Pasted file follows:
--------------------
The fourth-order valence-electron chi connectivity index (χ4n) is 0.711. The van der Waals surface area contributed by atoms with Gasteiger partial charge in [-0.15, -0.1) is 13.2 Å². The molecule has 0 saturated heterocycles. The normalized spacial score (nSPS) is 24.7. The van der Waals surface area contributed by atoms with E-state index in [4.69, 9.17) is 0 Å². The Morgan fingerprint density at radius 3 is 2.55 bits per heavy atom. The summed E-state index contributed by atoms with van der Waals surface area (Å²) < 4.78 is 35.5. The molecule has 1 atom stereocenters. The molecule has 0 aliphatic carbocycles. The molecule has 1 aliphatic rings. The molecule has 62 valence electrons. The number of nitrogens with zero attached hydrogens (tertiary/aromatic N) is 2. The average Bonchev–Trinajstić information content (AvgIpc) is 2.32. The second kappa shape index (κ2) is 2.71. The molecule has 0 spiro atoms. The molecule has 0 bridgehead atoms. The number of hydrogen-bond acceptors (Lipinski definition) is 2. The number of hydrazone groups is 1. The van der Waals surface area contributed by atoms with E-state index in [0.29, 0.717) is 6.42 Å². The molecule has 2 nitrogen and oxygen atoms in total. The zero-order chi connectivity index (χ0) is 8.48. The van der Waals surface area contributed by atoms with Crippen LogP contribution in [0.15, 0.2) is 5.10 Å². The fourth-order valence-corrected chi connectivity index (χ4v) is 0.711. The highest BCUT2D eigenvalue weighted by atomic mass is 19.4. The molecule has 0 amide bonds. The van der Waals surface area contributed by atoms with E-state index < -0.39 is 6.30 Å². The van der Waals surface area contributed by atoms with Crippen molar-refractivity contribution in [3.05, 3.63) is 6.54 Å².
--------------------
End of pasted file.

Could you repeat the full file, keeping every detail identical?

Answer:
The fourth-order valence-electron chi connectivity index (χ4n) is 0.711. The van der Waals surface area contributed by atoms with Gasteiger partial charge in [-0.15, -0.1) is 13.2 Å². The molecule has 0 saturated heterocycles. The normalized spacial score (nSPS) is 24.7. The van der Waals surface area contributed by atoms with E-state index in [4.69, 9.17) is 0 Å². The Morgan fingerprint density at radius 3 is 2.55 bits per heavy atom. The summed E-state index contributed by atoms with van der Waals surface area (Å²) < 4.78 is 35.5. The molecule has 1 atom stereocenters. The molecule has 0 aliphatic carbocycles. The molecule has 1 aliphatic rings. The molecule has 62 valence electrons. The number of nitrogens with zero attached hydrogens (tertiary/aromatic N) is 2. The average Bonchev–Trinajstić information content (AvgIpc) is 2.32. The second kappa shape index (κ2) is 2.71. The molecule has 0 spiro atoms. The molecule has 0 bridgehead atoms. The number of hydrogen-bond acceptors (Lipinski definition) is 2. The number of hydrazone groups is 1. The van der Waals surface area contributed by atoms with E-state index in [0.29, 0.717) is 6.42 Å². The molecule has 2 nitrogen and oxygen atoms in total. The zero-order chi connectivity index (χ0) is 8.48. The van der Waals surface area contributed by atoms with Crippen LogP contribution in [0.15, 0.2) is 5.10 Å². The fourth-order valence-corrected chi connectivity index (χ4v) is 0.711. The highest BCUT2D eigenvalue weighted by atomic mass is 19.4. The molecule has 0 amide bonds. The van der Waals surface area contributed by atoms with E-state index < -0.39 is 6.30 Å². The van der Waals surface area contributed by atoms with Crippen molar-refractivity contribution in [3.05, 3.63) is 6.54 Å².